After working in films I moved to the advertising industry. I have been working at The Mill in Los Angeles for over 4 years now. Comparing commercial and film production there is definitely a bit of a difference in terms of turnaround time and length of the end product, but the work done by artists is still very similar. If anything, speed and directability are even more important, and yet again, this is one of the reasons I have come to rely on Houdini. One of my favorite projects: Gatorade - “Fierce”, was a great showcase for fluid simulations and rendering in Houdini using Mantra.
Everything in this project was very controllable and it was easy to apply a similar look to a large sequence of shots. I helped to develop a toolkit of digital assets that artists would use in their scenes. This allowed all the specific simulation behavior, attributes, and AOVs for rendering to be consistent. Keeping the simulation and rendering in the same program was also crucial to the success of the project. Performing large exports and imports would have added a day or more onto iterations and would have required someone at the studio to manually submit a render when the simulation finished at 3am. Houdini’s unique dependency workflow in Rops was able to traverse large trees of simulation and rendering steps overnight to iterate the project quickly and painlessly.
Another noteworthy project I worked on was in game cinematics for “Call of Duty: Ghosts.”
There were lots of opportunities for simulation and procedural effects to create an immersive abstract world. Many times an effect would need to form one of the graphic motifs, such as the call of duty ghosts skull logo. In one instance we had a cloud that needed to be shown in the shape of a skull. Houdini’s simulation tools combined with custom forces allowed for accurate responses to specific art direction. There were water simulations, explosions, procedural cities, fractures, destruction, and plenty of rendering done using Mantra. Again, the procedural nature of Houdini was the perfect choice for this unique project, as it allowed for creative freedom, which in turn helped drive the look of the finished product. Digital assets for vdb meshing, clustered simulations, custom forces for simulations, lighting, and rendering allowed the team to collaborate easily together and share tools as they were being developed.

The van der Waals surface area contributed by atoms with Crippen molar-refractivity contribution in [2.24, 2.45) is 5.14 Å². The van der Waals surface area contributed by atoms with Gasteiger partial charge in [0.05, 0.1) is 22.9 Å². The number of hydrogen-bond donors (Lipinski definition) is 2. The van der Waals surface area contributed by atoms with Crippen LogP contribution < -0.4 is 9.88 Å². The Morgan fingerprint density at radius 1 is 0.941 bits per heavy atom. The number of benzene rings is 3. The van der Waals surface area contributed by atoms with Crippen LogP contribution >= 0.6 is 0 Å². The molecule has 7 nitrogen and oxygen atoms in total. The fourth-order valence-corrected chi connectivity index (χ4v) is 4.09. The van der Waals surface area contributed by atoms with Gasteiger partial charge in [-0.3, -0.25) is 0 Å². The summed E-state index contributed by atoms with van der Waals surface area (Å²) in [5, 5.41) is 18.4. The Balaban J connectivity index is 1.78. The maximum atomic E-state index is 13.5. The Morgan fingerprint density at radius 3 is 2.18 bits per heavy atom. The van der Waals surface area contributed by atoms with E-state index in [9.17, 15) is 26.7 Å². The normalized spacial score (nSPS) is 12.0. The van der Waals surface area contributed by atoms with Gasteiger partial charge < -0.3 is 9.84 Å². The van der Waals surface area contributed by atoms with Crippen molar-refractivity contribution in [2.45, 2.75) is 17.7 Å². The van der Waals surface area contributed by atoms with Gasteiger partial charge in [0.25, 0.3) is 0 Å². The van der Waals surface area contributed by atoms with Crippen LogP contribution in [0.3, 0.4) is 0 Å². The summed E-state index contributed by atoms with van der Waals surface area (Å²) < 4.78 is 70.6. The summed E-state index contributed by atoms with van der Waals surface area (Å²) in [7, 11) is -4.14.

My personal Houdini project: ink simulations
Throughout my busy career as an artist, I have still found time to work on personal projects. Fluid simulations are still a favorite, especially the ink in water effect.
The payoff of waiting days for a simulation and render can be very rewarding if it all comes together well. I also enjoy pushing the technological boundaries of the art form. I am fortunate enough to have a decent home workstation, but as anyone in visual effects and especially simulation work will tell you, there is no such thing as a fast enough computer. You will always end up waiting at some point. This can be a great thing if you have free time at work waiting on simulations, but not so much if you only have a small amount of free time while working on a demanding project. This is just one reason why cloud rendering is so interesting - you can speed up your workflow by days. Any type of fluid simulation and render is a great application for cloud rendering as the machine requirements can be quite steep. I have found ink simulations are a great candidate for this type of workflow.
To create an interesting ink in water effect you need a few elements to come together to make a pleasing end product. First, you need a fluid simulation. This is done using volumes to set up your base motion and the overall look, speed, and timing of the effect.
Pictured below is a fluid simulation that helped to drive one of the ink simulations.